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The lobster and its amazing noses


Many humans might consider smell to be a less than essential sense. To the lobster, though, interpreting chemicals using its 12 ‘noses’ is the difference between meeting a compatible mate and never reproducing, finding a meal and going hungry, and winning or losing a fight with a rival.

The invention of the paper bag was a triumph of feminism


We carry stuff in them ­– groceries, clothes, gifts, trash and booze. I carried my lunch to school in one until the fourth grade because my mother would decorate them with stickers and drawings.

Elgin Park


After a childhood scarred by bullying and dark family secrets, Michael Paul Smith found himself working in a series of dead-end jobs and battling depression.

Whatever you think, you don’t necessarily know your own mind


Do you think racial stereotypes are false? Are you sure? I’m not asking if you’re sure whether or not the stereotypes are false, but if you’re sure whether or not you think that they are.

Painted stone: asteroids in the Sloan Digital Sky Survey


Located at Apache Point Observatory in New Mexico, the Sloan Digital Sky Survey (SDSS) has collected imaging data for more than 3 million astronomical objects since it began operating in 2000.

The Still Alice effect: not all Alzheimer’s is like this


If you watched Still Alice (2014), you were probably moved to tears by Julianne Moore’s Oscar-winning portrayal of Alice Howland, a 50-year-old professor of linguistics who discovers that she has a rare form of Alzheimer’s disease.

American secular


The founding moment of the United States brought a society newly freed from religion. What went wrong?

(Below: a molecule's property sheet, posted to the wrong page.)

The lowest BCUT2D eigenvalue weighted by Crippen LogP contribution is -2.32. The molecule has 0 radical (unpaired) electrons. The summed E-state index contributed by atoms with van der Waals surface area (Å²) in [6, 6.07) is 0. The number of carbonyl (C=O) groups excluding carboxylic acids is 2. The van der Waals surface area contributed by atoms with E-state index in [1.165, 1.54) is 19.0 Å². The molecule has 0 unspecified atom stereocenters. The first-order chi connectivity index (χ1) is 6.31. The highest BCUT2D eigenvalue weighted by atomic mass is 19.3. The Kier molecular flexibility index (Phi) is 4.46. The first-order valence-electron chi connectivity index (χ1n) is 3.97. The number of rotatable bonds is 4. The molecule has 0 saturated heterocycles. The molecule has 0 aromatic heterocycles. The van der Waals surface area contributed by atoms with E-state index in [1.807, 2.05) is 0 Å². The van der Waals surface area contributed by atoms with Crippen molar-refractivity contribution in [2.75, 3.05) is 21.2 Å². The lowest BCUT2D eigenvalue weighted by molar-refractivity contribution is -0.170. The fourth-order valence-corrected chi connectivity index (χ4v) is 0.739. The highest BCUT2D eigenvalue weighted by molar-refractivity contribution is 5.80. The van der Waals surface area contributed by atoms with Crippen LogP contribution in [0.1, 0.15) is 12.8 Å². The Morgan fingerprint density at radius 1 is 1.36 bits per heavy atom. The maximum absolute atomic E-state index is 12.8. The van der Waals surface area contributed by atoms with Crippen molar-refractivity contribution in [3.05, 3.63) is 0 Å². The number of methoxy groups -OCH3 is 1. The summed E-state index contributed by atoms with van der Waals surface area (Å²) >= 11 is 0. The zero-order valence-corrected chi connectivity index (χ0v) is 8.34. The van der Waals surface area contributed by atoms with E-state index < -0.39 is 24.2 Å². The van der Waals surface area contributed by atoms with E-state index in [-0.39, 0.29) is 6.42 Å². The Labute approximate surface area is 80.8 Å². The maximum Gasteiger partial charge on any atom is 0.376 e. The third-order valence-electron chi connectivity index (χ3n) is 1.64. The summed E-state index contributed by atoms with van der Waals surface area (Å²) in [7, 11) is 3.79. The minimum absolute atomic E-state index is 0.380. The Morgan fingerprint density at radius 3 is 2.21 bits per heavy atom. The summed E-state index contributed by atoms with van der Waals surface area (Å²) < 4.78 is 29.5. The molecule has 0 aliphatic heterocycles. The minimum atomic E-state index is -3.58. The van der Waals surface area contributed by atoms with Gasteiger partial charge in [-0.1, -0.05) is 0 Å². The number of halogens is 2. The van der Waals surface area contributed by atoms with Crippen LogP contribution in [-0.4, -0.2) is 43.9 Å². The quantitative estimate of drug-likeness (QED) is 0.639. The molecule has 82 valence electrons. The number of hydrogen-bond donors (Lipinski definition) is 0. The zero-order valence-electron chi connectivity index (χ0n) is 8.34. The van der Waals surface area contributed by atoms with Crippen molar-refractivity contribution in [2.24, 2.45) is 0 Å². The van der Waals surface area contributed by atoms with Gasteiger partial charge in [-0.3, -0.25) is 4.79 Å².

How ‘Dr Death’ single-handedly fought for the right to die


Social change usually happens slowly. It takes time for technology to advance, for social movements to generate momentum, for new policies to be developed, or for public opinion to shift.

The songs of the wolves


Wolves’ howls are eerie, beautiful and wild. But what are they actually saying to each other? By Holly Root-Gutteridge Read at Aeon

Brené Brown: why we’re so quick to blame


The reasons why people love to blame are simple enough: they’re seeking an outlet for their frustrations, and they want to feel in control.

A beleaguered Britain takes comfort in nostalgia for empire


The British empire never lacked contradictions. A global juggernaut standing with its military boot on millions of necks, practising commercial coercion and diplomatic cynicism, it nonetheless routinely thought of itself as a plucky underdog.

Magic bowls of antiquity


Ancient Babylonia’s magic bowls offer a glimpse into the society of the Talmud, and today’s shadowy antiquities market By Samuel Thrope Read at Aeon

The philosophy of virtual reality


The virtual reality (VR) industry is currently in its infancy, but in just a few decades it’s possible that virtual environments will be nearly indistinguishable from reality.

Why a well-crafted melody has the power to colonise your mind


I am waltzing though the aisles of my local supermarket looking for a rice dish I can wolf down for a quick supper before heading out again across town.

Are dreams predictions?


Dreams might not be omens or prophecies in a mystical sense, but they do have a distinct psychological predictive power By Sue Llewellyn Read at Aeon

Wittgenstein’s beetle in the box analogy


We can never fully access another person’s perspective, but to what extent do our individual private experiences matter when it comes to language and shared understanding?

Why science needs to break the spell of reductive materialism


We all sense something deeply deficient in our modern civilisation. Is it an absence of spirituality?

The brain dictionary


A groundbreaking new study from the Gallant Laboratory at the University of California, Berkeley is transforming how scientists understand language organisation in the brain. Published in Nature on 28 April 2016, the paper ‘Natural Speech Reveals the Semantic Maps That Tile Human Cerebral Cortex’ reveals that we use our entire brain – and not just the temporal lobe, as once believed – to group words by meaning.

Decriminalising sex work is better for everyone


Amnesty International and The Economist are very different organisations, but they have reached similar conclusions on policies regarding sex markets.

What do clothes say?


Clothes can be forms of thought as articulate as a poem or equation. Why then does philosophy like to dress them down?


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